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As William Lafferty pointed out in the previous post in this series here, Robert Barnes Fiertz was not a tanker.  I’ll have several more posts on Fiertz and her sisters including the one we now call Day-Peckinpaugh, but here we focus on a vessel launched two years later (in 1923) that builds on the same design and constraints of the Barge Canal.  Appropriately called Twin Ports, operating for the Minnesota-Atlantic Transit Company, the vessel below was designed to carry refrigerated goods.  My guess would be Great Lakes fish.  Somone better versed in developments in refrigeration might explain what means were used to keep the cargo cold.

I’m thinking she’s arriving at lock E-9. This could be the maiden voyage, which would mean Duluth to New York via Superior, Huron, and Erie.  She’d then enter the Barge Canal at Tonawanda, exit at Waterford, and travel the Hudson.  

Note people in closeups of the same photo above and below.  Seeing the two men in the lower righthand corner of the photo in relatively formal attire begs questions about the development of “work clothes.”  Similarly, the middle person on the bow . .  . is he supercargo or ship’s officer?

I’m surprised by the number of crew on deck here.   Also, in the days before hand-held VHF radios, how did crew and bridge communicate?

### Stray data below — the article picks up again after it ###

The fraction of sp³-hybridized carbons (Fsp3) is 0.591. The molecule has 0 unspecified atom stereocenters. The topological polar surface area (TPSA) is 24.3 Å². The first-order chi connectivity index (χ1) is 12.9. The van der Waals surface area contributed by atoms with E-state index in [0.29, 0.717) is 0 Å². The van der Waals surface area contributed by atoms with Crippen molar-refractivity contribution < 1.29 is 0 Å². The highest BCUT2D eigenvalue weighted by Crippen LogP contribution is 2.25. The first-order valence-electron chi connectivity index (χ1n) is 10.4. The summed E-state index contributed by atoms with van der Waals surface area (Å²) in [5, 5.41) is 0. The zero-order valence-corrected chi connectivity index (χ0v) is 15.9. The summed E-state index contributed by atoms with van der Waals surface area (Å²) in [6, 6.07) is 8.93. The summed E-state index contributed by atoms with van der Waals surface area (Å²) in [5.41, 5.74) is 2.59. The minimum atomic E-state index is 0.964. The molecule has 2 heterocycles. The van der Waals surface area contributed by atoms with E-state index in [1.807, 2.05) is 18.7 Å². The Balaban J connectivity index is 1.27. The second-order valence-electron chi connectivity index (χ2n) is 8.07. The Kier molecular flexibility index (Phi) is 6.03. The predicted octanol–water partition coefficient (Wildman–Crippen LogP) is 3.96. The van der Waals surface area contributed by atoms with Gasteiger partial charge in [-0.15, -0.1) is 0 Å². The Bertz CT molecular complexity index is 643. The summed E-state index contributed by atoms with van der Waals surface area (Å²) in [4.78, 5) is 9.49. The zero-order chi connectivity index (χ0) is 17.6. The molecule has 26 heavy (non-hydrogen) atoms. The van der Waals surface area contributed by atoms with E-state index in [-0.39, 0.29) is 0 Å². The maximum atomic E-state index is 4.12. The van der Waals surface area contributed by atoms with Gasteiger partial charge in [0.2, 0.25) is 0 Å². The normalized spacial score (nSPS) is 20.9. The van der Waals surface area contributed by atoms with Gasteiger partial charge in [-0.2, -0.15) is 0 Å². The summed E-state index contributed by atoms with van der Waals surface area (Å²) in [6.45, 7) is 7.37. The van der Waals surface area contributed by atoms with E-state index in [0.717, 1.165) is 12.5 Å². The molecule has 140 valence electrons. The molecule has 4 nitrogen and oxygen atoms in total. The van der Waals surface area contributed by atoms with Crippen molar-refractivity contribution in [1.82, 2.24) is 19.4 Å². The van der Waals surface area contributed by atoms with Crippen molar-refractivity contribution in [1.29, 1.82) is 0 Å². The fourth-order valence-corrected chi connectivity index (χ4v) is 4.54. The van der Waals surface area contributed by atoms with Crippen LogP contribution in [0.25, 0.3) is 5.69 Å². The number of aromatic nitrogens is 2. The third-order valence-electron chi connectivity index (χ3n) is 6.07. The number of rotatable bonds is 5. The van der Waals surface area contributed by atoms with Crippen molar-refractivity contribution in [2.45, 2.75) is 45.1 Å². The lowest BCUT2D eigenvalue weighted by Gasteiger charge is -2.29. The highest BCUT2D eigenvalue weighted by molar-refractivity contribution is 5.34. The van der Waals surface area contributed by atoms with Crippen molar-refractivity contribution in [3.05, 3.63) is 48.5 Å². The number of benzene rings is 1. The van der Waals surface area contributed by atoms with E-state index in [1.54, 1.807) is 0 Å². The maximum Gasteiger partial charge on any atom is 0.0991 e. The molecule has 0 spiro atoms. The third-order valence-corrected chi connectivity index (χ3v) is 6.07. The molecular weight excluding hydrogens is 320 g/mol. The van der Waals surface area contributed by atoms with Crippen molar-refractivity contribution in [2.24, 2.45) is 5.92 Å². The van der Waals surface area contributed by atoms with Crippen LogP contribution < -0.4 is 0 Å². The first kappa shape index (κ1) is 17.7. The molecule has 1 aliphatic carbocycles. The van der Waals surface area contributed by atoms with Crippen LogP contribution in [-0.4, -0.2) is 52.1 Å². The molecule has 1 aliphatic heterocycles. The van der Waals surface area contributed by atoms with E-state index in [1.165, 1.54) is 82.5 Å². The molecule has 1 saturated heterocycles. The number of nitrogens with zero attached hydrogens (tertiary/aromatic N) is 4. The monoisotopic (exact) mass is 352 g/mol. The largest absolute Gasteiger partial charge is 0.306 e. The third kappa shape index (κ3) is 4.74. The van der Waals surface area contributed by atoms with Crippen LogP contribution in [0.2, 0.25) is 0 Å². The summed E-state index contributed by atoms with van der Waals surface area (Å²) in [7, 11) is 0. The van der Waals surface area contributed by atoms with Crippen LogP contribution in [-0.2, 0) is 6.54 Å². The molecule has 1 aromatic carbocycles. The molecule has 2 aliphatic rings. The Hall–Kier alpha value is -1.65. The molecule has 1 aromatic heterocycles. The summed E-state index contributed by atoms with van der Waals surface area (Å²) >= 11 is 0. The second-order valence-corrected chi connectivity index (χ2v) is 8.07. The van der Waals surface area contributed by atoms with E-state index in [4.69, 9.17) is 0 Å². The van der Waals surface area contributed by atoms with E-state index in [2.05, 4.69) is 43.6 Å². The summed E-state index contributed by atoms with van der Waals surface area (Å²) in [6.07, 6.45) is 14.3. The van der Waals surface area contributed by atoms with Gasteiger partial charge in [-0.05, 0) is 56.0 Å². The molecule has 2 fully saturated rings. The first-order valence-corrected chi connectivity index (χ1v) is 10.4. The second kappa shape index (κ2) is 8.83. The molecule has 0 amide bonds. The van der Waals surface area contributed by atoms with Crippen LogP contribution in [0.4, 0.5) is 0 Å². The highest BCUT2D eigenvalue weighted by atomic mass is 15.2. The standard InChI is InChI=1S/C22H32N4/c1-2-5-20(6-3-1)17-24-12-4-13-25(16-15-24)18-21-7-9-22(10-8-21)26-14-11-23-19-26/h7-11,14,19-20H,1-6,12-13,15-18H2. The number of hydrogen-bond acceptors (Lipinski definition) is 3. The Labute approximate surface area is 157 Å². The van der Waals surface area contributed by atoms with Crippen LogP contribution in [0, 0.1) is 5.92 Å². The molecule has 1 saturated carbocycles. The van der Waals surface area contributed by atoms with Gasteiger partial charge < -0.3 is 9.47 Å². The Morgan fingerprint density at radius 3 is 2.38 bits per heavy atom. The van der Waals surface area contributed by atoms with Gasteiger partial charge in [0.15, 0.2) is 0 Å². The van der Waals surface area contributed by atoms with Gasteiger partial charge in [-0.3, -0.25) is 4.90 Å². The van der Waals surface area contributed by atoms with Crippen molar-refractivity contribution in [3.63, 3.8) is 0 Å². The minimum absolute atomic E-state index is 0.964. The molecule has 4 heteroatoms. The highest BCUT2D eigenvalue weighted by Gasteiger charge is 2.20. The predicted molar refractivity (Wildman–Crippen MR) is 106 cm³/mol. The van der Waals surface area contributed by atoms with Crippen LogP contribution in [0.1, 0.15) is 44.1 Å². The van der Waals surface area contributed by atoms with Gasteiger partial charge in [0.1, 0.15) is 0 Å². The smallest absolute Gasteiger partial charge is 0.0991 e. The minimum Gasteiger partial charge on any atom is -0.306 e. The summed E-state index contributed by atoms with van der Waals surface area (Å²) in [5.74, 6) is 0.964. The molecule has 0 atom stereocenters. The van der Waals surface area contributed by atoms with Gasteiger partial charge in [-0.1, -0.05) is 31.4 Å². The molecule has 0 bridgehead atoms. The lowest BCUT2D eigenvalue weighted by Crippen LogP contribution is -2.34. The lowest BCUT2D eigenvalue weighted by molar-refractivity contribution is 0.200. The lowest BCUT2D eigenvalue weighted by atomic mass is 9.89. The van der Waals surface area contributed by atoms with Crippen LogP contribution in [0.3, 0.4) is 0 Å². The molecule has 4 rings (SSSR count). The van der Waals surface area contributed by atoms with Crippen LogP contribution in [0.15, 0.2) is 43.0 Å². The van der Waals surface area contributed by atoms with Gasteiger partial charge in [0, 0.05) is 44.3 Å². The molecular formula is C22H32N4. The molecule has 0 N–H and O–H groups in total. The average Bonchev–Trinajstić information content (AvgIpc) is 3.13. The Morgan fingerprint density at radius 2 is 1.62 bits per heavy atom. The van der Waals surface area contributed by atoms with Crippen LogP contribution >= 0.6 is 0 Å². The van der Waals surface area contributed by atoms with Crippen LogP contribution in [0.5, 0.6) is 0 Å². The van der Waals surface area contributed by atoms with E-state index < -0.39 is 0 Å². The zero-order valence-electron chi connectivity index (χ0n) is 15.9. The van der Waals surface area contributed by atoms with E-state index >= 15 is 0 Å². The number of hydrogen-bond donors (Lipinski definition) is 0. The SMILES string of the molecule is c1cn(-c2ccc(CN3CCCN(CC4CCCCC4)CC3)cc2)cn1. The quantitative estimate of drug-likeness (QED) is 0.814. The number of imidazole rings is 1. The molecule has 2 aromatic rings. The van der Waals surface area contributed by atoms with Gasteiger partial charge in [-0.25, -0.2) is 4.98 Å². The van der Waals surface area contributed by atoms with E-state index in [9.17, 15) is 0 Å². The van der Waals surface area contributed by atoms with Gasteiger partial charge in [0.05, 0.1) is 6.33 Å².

Here the Erie Canal bulker, as she is classified here,  transits a different lock. Her dimensions were 251′ x 42′ and built by Great Lakes Engineering Works in Ashtabula OH.

Closeups show again the large number of folks on deck. Also, in all the photos above, notice the disassembled ventilators flat of the deck. In other photos here, masts, davits, awnings, and other deck equipment lie flat on deck.

Here’s forward,

and midships.

And here she departs the lock.

All photos used with permission of the Canal Society of New York.  I’m not sure who the photographer was, but these were taken before 1931, when she was sold to General Motorship Corporation and renamed Clevelander. Subsequently, she was sold to National Motorship Corp (1934),  to Island dock Company (1946), and to Cleveland Tankers Inc (1947) for conversion to a tanker.  That conversion was never made and she was sold to Moran Towing and Transportation for work off the Lakes but that never happened.  In 1954 she was sold to A. Newman & Co. and scrapped in Port Colborne ON.

 

 

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